Consumption of garlic, chives, and other allium vegetables may be associated with a reduced risk of prostate cancer, according to a study carried out by researchers in Shanghai, China.
In the study, published in the 6 November issue of the Journal of the National Cancer Institute, Dr Ann W Hsing of the US National Cancer Institute and her colleagues interviewed 238 men with prostate cancer and 471 men without prostate cancer about their consumption of various foods - 122 food items in total.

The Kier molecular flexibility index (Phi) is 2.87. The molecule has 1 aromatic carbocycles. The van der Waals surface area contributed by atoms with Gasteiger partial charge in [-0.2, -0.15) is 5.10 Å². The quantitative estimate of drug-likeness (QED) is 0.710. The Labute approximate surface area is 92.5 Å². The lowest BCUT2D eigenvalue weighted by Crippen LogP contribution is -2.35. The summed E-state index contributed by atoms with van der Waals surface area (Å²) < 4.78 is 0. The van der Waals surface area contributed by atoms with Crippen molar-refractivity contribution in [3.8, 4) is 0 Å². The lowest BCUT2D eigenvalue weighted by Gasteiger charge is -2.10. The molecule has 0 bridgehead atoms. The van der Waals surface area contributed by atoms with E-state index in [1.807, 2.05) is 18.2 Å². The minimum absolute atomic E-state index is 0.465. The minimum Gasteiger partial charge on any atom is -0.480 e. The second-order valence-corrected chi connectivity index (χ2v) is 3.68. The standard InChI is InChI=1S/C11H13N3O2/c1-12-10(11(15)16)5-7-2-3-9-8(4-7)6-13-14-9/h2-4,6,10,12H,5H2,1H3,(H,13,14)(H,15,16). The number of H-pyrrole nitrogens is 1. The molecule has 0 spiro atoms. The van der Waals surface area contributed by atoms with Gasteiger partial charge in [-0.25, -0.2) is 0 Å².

The authors found that men who consumed the highest amounts of allium vegetables (more than 10g per day) had approximately half the risk of prostate cancer of men who consumed the lowest amounts of allium vegetables (less than 2.2g per day). They said that the reduced risk was independent of body size, intake of other foods and total calorie intake. Garlic and scallions were associated with the lowest risk.
The authors also noted that the association was more pronounced for men with localised prostate cancer than with advanced prostate cancer.
Other vegetables which contain allium include onions, chives and leeks.